It is with this spirit that, in 1994, James went on to reason with major corporations like Toys "R" Us and MTV. With Toys "R" Us, James took issue with their sale of toy guns that looked like real weapons because kids were mistakenly shot and killed by police officers who thought the toy guns were real weapons. "Kids are taking toy guns and spray painting them to look real because they are scared. They have no power, and out there on the streets, a gun, whether real or fake, gives them a false sense of power." Michael Goldstein, the chairman and former CEO of Toys "R" Us agreed with his logic and pulled the "look-alike" toy guns off the shelves. Today, the immensity of this lifesaving effort by James is not lost on the hearts and minds of many parents.

When James turned the spotlight on MTV, they were not as willing, at first, to agree with him that some of the music videos played on their programs had a detrimental effect on the souls and minds of our nation's youth. Undeterred by their resistance, James gave the issue the same energy and perseverance he devotes to every important cause. Although his honesty often puts him in the center storm of controversy, his sincerity is undeniable. "We feel that MTV is not being responsible. It is the vehicle that some rappers use for violence that is perpetuating itself upon young people across the country. They are turning our youth into zombies of violence." Many artists feel justified in depicting violent or sexually explicit messages in their videos maintaining that they are just "keeping it real". James feels that MTV encourages lack of moral responsibility because, by airing these videos, MTV makes it profitable for artists to continue making demoralizing records and videos. After a relentless campaign by James, which included the threat to boycott MTV's major advertisers, MTV subsequently made an announcement that they would change their format regarding the airing of music videos.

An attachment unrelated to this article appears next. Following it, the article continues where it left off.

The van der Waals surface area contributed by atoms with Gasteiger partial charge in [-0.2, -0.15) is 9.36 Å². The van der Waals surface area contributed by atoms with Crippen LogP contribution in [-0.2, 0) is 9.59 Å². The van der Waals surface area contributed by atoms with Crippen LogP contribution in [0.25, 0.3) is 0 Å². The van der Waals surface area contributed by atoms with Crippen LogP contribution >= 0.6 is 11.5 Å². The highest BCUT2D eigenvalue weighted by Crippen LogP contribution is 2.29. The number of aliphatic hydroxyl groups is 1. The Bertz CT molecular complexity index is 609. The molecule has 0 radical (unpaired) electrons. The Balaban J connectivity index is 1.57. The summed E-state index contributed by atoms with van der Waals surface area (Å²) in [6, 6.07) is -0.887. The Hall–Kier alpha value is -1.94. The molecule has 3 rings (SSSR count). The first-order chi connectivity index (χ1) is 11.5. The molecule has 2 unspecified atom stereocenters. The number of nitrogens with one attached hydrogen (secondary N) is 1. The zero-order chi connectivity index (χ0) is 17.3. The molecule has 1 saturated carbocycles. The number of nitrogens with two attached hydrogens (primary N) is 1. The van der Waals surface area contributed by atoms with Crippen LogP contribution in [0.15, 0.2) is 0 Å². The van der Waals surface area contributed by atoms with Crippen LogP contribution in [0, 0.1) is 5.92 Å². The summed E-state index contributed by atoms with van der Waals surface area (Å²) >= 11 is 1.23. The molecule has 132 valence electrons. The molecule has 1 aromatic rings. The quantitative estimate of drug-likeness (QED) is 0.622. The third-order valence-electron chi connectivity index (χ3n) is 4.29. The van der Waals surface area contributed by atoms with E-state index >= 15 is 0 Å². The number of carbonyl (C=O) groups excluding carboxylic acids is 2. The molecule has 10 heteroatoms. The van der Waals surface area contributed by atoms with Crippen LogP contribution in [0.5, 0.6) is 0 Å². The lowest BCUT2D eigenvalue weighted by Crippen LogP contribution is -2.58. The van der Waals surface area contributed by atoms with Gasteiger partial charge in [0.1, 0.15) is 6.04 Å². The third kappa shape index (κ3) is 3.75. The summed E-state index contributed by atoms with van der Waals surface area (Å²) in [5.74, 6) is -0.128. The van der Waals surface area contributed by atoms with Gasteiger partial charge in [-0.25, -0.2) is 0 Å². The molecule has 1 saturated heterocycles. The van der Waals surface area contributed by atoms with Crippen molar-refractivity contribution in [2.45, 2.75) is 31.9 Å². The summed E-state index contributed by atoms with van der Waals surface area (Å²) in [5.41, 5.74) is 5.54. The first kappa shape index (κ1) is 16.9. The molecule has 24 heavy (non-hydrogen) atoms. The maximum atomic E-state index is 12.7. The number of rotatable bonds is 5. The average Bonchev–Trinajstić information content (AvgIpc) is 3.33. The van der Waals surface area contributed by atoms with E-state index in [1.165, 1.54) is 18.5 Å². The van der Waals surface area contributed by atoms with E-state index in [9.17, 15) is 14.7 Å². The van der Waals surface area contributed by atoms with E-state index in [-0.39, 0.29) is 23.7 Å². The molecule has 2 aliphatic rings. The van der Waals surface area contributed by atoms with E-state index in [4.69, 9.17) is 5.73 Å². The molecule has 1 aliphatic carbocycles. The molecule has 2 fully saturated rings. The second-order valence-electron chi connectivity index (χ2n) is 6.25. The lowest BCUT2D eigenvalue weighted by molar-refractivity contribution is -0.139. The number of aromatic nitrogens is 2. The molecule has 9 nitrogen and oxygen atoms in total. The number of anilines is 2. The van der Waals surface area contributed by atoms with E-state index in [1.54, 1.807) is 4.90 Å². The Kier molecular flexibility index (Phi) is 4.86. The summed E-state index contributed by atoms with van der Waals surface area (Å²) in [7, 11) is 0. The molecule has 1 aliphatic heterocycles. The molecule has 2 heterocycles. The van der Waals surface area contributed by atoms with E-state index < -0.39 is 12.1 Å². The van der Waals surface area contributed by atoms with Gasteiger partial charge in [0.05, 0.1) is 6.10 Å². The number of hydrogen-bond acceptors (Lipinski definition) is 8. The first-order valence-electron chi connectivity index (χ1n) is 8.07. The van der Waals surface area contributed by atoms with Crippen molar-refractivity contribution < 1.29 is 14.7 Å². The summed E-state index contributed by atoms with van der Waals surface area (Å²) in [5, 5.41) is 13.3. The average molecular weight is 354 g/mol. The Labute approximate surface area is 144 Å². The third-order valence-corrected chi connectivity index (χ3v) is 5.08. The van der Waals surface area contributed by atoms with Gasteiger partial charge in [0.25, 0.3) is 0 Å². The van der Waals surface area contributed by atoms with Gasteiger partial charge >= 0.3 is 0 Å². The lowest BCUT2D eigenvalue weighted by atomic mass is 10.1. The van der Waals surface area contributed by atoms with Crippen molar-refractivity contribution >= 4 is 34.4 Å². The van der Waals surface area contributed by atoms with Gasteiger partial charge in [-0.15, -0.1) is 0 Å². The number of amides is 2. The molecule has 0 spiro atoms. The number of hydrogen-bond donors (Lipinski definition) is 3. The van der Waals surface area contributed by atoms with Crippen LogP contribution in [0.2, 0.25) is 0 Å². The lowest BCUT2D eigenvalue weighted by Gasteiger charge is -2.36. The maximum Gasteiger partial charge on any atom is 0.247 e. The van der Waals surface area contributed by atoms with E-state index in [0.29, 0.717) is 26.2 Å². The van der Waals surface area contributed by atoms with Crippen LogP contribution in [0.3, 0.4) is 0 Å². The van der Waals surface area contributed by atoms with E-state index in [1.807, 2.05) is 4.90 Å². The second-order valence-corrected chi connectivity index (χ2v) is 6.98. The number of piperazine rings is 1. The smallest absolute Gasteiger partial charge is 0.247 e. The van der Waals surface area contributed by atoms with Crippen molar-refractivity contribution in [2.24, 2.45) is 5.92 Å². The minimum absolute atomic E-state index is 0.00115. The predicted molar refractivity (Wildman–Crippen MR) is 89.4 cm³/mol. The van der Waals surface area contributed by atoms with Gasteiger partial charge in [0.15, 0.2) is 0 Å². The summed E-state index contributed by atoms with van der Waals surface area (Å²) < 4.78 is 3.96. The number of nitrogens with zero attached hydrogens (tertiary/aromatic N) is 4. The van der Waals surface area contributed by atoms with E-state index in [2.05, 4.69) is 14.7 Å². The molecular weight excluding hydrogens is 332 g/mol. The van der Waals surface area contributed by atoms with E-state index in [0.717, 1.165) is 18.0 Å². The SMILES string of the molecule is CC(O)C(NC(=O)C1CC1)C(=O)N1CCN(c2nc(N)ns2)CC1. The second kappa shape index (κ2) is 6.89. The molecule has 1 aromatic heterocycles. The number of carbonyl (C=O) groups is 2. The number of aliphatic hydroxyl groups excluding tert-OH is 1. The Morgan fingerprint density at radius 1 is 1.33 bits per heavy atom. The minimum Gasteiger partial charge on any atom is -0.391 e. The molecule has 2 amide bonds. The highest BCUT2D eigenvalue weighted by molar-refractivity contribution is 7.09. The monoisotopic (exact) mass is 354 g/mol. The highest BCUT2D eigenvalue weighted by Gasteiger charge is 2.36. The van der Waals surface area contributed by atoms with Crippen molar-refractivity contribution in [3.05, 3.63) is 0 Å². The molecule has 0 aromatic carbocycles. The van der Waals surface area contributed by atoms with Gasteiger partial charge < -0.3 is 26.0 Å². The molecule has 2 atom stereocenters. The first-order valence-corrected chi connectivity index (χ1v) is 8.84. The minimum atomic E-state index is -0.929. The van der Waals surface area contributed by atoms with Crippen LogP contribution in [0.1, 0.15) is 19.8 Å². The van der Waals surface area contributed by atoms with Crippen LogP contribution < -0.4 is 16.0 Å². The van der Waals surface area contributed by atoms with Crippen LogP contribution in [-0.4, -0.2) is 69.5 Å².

Full of energy and never-ending passion, James continues to fight for the future of our nation's youth. James, an assertive, independent-minded individual, has appeared on several television programs as an advocate for positive change in the fight against youth violence, child abuse, domestic violence and police brutality. His work has been the subject of various newspaper articles and television news programs. As an outspoken community leader, James is very aware of the important role government plays in funding programs to combat America's problems with violence. That is why James has turned his attention to registering new voters, especially in neglected communities, where residents lack political power because they do not vote. James is also fighting to change the system from within by helping to oust politicians who continually ignore the problems while he and others like him, on their own time and with very scant resources, have fought to make significant positive changes. With his keen attention to detail and sensitivity to human suffering, James has become a tireless leader and positive role model -- traits not easily found in today's moral climate.

James E. Davis is supremely confident, multi-faceted and infintely courageous. From his capitivating presence before a large crowd to his ability to touch people individually, James has the makings of a legend. Boundaries, barriers, and borders crumble in his path when met by his wind of determination. Repsected by community leaders and admired by his peers, his outstanding reputation is the result of hard work, determination, creativity and courage.

When you fight against me...BROTHER
You're allowing them to win
When you fight against me...BROTHER
You commit the ultimate sin

You don't only hurt me...BROTHER
You hurt yourself as well
You don't only hurt me...BROTHER
Your sons will live in hell

I am not the enemy...BROTHER
Take a look and see
I am not the enemy...BROTHER
You look just like me

Let us work together...BROTHER
For can you not see
That if you fight against me...BROTHER
That's the end of you and me.

Love Yourself - Stop the Violence!

by Karen L. Lawrence and James E. Davis